Climate models overestimate rainfall increases

Lawrence Livermore researchers and collaborators have found that most climate models overestimate the increase in global precipitation due to climate change. Specifically, the team looked at 25 models and found they underestimate the increase in absorption of sunlight by water vapor as the atmosphere becomes moister, and therefore overestimate increases in global precipitation. The team found global precipitation increase per degree of global warming at the end of the 21st century may be about 40 percent smaller than what the models, on average, currently predict. The research appears in the Dec. 10 edition of the journal Nature.

Evaluation of model-predicted global precipitation change with actual precipitation observations is difficult due to uncertainties arising from many sources, including insufficient spatial and historical data coverage. As an alternative approach, the team, made up of LLNL scientist Mark Zelinka and colleagues from the University of California, Los Angeles, including lead author Anthony DeAngelis, evaluated model-simulated global precipitation change through consideration of the physical processes that govern it.

The team found that the increase in global precipitation simulated by models is strongly controlled by how much additional sunlight is absorbed by water vapor as the planet warms: Models in which more sunlight is absorbed by water vapor tend to have smaller increases in precipitation. They demonstrated that model-to-model differences in increased absorption of sunlight were not controlled by how much their humidity increased, but by how much additional sunlight was trapped in the atmosphere for a given increase in humidity. Conveniently, this quantity can be measured from space, allowing the team to assess how well the models capture the physics controlling changes in global precipitation.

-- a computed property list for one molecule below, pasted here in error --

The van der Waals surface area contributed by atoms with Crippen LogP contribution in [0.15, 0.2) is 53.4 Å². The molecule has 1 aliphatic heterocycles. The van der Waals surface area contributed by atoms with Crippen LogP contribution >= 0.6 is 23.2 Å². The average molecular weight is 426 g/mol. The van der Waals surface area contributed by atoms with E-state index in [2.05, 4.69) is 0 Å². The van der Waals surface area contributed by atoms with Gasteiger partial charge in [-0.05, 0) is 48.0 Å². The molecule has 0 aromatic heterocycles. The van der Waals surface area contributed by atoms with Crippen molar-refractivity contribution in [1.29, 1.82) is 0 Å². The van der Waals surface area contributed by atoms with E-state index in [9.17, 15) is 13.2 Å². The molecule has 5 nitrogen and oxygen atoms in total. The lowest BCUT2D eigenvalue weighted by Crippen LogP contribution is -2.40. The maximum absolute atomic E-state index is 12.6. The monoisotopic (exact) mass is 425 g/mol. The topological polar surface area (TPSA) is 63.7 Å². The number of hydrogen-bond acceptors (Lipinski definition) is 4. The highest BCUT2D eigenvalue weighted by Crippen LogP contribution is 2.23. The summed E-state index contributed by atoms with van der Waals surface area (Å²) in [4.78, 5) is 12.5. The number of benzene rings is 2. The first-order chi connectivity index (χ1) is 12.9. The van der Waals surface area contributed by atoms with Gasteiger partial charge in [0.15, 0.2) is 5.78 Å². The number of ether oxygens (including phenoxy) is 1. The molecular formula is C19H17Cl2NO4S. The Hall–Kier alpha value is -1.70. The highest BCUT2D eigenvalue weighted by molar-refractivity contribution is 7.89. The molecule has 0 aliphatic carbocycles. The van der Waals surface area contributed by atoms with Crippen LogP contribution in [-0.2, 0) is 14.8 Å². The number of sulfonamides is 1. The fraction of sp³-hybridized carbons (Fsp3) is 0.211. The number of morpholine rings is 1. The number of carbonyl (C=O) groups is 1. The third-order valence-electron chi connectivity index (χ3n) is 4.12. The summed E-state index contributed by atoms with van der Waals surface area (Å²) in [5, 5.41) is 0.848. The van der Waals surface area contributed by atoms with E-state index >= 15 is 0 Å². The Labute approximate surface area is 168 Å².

“This comparison with observations allowed us to see quite clearly that most models underestimate the increased absorption of sunlight as water vapor increases,” Zelinka said. “Because this acts as such a strong lever on global precipitation changes, the models are likely overestimating the increase in global precipitation with global warming.” The intensification of the hydrologic cycle is an important dimension of climate change that can have significant impacts on human and natural systems, perhaps more so than rising temperatures alone, according to Zelinka.

Commonly measured by the increase in globally averaged precipitation per degree of surface warming, hydrologic cycle intensification predictions vary substantially across global climate models. “We sought to understand the sources of this uncertainty and use the best available observations to narrow in on the most likely response,” Zelinka said. “We cannot expect to make useful predictions of local water cycle changes that are most relevant for societal impacts if we do not understand and accurately simulate the change in globally averaged precipitation.” The absorption of sunlight by water vapor is vital to understand future global precipitation changes.